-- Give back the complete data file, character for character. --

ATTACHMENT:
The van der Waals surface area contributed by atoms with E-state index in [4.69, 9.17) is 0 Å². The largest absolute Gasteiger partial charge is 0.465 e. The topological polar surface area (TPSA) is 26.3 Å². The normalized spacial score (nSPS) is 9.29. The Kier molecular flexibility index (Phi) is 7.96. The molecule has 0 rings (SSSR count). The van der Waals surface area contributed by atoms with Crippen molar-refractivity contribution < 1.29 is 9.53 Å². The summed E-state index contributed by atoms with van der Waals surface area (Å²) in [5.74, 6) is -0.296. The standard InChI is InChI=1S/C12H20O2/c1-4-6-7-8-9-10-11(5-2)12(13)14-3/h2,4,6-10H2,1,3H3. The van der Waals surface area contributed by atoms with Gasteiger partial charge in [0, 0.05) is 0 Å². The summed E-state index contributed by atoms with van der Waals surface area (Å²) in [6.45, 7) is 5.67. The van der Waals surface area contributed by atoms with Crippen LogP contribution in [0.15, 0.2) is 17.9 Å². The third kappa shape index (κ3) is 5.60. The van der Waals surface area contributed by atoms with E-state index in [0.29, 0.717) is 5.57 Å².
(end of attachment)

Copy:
The van der Waals surface area contributed by atoms with E-state index in [4.69, 9.17) is 0 Å². The largest absolute Gasteiger partial charge is 0.465 e. The topological polar surface area (TPSA) is 26.3 Å². The normalized spacial score (nSPS) is 9.29. The Kier molecular flexibility index (Phi) is 7.96. The molecule has 0 rings (SSSR count). The van der Waals surface area contributed by atoms with Crippen molar-refractivity contribution < 1.29 is 9.53 Å². The summed E-state index contributed by atoms with van der Waals surface area (Å²) in [5.74, 6) is -0.296. The standard InChI is InChI=1S/C12H20O2/c1-4-6-7-8-9-10-11(5-2)12(13)14-3/h2,4,6-10H2,1,3H3. The van der Waals surface area contributed by atoms with Gasteiger partial charge in [0, 0.05) is 0 Å². The summed E-state index contributed by atoms with van der Waals surface area (Å²) in [6.45, 7) is 5.67. The van der Waals surface area contributed by atoms with Crippen LogP contribution in [0.15, 0.2) is 17.9 Å². The third kappa shape index (κ3) is 5.60. The van der Waals surface area contributed by atoms with E-state index in [0.29, 0.717) is 5.57 Å².